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Astronauts wanted - no bad breath

Nie Haisheng boarding a Chinese rocket in 2005
Those to follow Nie Haisheng into space must have impeccable dental hygiene

Would-be astronauts competing for China's next space programme must comply with 100 rules - excluding those with bad breath or a runny nose.

The list, intended to recruit "super human beings", also prohibits those with body odours, tooth cavities or scars which may "burst open" in space.

China will launch a space module next year and hopes for a docking by 2011.

But aspiring "taikonauts" will get nowhere without marital approval. Wives get the final say under the new rules.

Bad body odour will affect fellow colleagues in the narrow confines of a space shuttle
Shi Bing Bing, air force doctor

If a would-be astronaut's spouse does not like the idea of them going into space they must remain on earth.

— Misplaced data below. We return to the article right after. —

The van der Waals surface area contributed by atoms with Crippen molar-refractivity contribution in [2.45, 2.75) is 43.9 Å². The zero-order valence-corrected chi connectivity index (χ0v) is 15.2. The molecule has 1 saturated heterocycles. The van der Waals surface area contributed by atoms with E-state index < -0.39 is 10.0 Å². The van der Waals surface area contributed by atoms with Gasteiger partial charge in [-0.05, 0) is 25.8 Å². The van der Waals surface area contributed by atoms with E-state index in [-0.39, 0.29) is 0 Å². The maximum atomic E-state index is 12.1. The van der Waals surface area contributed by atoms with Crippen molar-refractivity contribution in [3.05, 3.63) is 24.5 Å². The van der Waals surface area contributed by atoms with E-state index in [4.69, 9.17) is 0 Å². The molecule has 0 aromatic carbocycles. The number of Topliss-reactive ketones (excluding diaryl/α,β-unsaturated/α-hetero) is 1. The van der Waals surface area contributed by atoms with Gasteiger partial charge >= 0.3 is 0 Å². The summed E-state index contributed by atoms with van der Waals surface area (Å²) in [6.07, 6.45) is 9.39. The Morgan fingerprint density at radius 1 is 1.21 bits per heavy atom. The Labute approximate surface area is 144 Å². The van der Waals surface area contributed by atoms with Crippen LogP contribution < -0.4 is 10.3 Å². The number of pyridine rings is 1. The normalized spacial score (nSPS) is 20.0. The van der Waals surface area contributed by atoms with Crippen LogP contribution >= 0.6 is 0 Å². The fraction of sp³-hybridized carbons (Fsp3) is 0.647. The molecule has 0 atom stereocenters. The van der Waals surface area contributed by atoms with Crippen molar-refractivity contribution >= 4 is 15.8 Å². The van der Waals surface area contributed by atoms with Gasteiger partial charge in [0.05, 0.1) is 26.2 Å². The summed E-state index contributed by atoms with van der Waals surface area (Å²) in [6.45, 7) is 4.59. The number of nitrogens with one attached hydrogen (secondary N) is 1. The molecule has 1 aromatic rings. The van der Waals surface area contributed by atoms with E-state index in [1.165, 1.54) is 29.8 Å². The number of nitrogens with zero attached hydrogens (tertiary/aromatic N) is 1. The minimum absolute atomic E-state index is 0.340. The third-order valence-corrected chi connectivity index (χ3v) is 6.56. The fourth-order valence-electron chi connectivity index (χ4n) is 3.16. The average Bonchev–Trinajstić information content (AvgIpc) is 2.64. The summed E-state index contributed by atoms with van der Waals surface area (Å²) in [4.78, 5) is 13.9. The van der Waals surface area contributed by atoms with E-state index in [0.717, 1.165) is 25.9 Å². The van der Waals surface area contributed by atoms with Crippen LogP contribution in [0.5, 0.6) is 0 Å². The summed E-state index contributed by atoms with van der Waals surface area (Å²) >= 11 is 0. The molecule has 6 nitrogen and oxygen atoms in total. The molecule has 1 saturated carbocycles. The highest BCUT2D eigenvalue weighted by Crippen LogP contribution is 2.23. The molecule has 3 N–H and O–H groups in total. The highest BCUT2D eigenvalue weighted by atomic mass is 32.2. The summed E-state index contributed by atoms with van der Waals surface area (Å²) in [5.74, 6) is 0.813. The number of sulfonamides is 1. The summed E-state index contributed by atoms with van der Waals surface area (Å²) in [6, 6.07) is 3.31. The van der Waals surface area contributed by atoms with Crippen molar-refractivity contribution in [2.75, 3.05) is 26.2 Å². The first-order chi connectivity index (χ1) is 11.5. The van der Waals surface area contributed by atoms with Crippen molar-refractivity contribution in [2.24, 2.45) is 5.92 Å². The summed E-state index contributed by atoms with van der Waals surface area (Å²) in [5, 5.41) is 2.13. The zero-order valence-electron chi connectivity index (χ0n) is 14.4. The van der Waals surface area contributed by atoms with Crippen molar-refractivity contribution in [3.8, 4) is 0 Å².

Shi Bing Bing, a doctor at the 454th Air Force Hospital in Nanjing, eastern China, said the new rules will help China send the best of the best into space.

"Bad body odour will affect fellow colleagues in the narrow confines of a space shuttle," he said.

"These astronauts could be regarded as super human beings."

Mr Shi's hospital has now carried out a first screening of candidates to weed out those who fell foul of the 100 rules.

A further two screenings will whittle hopefuls down to the small band who will follow in the footsteps of China's space pioneers, chosen in 1997.

Any candidate with a history of serious illness in the last three generations of their family is barred.

'Pleasant disposition'

Also prohibited are those with drug allergies or ringworm.

Successful candidates must possess a "pleasant and adaptable disposition", the guidelines make clear.

China put its first person into space in 2003, while Zhai Zhigang, the son of a snack seller, carried out the first Chinese spacewalk last year.

The country's long-term goal is to build its own space station orbiting earth.



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